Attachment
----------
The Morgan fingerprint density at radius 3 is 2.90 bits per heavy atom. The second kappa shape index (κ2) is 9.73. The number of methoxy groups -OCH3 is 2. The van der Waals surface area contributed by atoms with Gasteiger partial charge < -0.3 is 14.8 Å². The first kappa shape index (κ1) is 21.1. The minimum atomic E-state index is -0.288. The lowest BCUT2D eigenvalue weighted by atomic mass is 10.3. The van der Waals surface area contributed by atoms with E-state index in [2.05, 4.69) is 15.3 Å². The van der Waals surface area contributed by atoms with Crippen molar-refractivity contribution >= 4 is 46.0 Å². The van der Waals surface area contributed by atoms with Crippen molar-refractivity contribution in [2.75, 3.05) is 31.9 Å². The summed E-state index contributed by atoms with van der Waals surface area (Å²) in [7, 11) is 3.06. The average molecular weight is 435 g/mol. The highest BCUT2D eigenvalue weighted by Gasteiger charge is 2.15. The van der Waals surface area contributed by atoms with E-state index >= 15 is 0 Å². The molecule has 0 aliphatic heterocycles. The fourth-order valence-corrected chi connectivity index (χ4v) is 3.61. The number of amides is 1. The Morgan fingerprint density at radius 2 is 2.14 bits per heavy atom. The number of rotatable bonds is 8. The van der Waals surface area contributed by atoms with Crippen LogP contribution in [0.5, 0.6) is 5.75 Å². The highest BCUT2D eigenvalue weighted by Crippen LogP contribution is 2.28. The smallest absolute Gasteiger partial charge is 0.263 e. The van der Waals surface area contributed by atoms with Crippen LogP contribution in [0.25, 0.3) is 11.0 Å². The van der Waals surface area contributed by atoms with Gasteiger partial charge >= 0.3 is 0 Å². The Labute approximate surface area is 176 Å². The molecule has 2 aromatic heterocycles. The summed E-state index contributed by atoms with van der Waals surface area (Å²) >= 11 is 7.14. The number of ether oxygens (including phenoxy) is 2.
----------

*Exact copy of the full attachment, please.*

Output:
The Morgan fingerprint density at radius 3 is 2.90 bits per heavy atom. The second kappa shape index (κ2) is 9.73. The number of methoxy groups -OCH3 is 2. The van der Waals surface area contributed by atoms with Gasteiger partial charge < -0.3 is 14.8 Å². The first kappa shape index (κ1) is 21.1. The minimum atomic E-state index is -0.288. The lowest BCUT2D eigenvalue weighted by atomic mass is 10.3. The van der Waals surface area contributed by atoms with E-state index in [2.05, 4.69) is 15.3 Å². The van der Waals surface area contributed by atoms with Crippen molar-refractivity contribution >= 4 is 46.0 Å². The van der Waals surface area contributed by atoms with Crippen molar-refractivity contribution in [2.75, 3.05) is 31.9 Å². The summed E-state index contributed by atoms with van der Waals surface area (Å²) in [7, 11) is 3.06. The average molecular weight is 435 g/mol. The highest BCUT2D eigenvalue weighted by Gasteiger charge is 2.15. The van der Waals surface area contributed by atoms with E-state index >= 15 is 0 Å². The molecule has 0 aliphatic heterocycles. The fourth-order valence-corrected chi connectivity index (χ4v) is 3.61. The number of amides is 1. The Morgan fingerprint density at radius 2 is 2.14 bits per heavy atom. The number of rotatable bonds is 8. The van der Waals surface area contributed by atoms with Crippen LogP contribution in [0.5, 0.6) is 5.75 Å². The highest BCUT2D eigenvalue weighted by Crippen LogP contribution is 2.28. The smallest absolute Gasteiger partial charge is 0.263 e. The van der Waals surface area contributed by atoms with Crippen LogP contribution in [0.25, 0.3) is 11.0 Å². The van der Waals surface area contributed by atoms with Gasteiger partial charge >= 0.3 is 0 Å². The Labute approximate surface area is 176 Å². The molecule has 2 aromatic heterocycles. The summed E-state index contributed by atoms with van der Waals surface area (Å²) >= 11 is 7.14. The number of ether oxygens (including phenoxy) is 2.